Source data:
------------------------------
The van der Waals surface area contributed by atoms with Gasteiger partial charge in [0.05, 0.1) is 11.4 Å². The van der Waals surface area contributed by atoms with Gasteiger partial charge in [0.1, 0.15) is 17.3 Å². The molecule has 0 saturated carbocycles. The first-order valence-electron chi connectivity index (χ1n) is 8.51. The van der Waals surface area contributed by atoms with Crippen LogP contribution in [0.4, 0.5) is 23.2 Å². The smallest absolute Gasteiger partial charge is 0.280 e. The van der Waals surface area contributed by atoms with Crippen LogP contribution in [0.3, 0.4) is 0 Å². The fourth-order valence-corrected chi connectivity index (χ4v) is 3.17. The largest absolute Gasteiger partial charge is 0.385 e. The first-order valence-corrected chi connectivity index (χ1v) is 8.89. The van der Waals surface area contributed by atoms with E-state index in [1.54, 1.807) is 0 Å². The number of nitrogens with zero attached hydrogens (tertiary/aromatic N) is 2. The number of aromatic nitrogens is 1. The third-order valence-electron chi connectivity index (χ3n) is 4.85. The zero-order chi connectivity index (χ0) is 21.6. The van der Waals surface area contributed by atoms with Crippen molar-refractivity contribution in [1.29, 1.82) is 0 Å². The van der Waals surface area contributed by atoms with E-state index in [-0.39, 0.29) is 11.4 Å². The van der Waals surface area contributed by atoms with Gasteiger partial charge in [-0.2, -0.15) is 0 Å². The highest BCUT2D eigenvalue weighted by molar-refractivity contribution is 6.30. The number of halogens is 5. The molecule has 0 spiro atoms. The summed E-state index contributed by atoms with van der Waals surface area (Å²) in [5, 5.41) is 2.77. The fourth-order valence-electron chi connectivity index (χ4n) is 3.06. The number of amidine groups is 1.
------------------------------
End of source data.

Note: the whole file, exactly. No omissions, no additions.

The van der Waals surface area contributed by atoms with Gasteiger partial charge in [0.05, 0.1) is 11.4 Å². The van der Waals surface area contributed by atoms with Gasteiger partial charge in [0.1, 0.15) is 17.3 Å². The molecule has 0 saturated carbocycles. The first-order valence-electron chi connectivity index (χ1n) is 8.51. The van der Waals surface area contributed by atoms with Crippen LogP contribution in [0.4, 0.5) is 23.2 Å². The smallest absolute Gasteiger partial charge is 0.280 e. The van der Waals surface area contributed by atoms with Crippen LogP contribution in [0.3, 0.4) is 0 Å². The fourth-order valence-corrected chi connectivity index (χ4v) is 3.17. The largest absolute Gasteiger partial charge is 0.385 e. The first-order valence-corrected chi connectivity index (χ1v) is 8.89. The van der Waals surface area contributed by atoms with E-state index in [1.54, 1.807) is 0 Å². The number of nitrogens with zero attached hydrogens (tertiary/aromatic N) is 2. The number of aromatic nitrogens is 1. The third-order valence-electron chi connectivity index (χ3n) is 4.85. The zero-order chi connectivity index (χ0) is 21.6. The van der Waals surface area contributed by atoms with Crippen molar-refractivity contribution in [1.29, 1.82) is 0 Å². The van der Waals surface area contributed by atoms with E-state index in [-0.39, 0.29) is 11.4 Å². The van der Waals surface area contributed by atoms with Gasteiger partial charge in [-0.2, -0.15) is 0 Å². The highest BCUT2D eigenvalue weighted by molar-refractivity contribution is 6.30. The number of halogens is 5. The molecule has 0 spiro atoms. The summed E-state index contributed by atoms with van der Waals surface area (Å²) in [5, 5.41) is 2.77. The fourth-order valence-electron chi connectivity index (χ4n) is 3.06. The number of amidine groups is 1.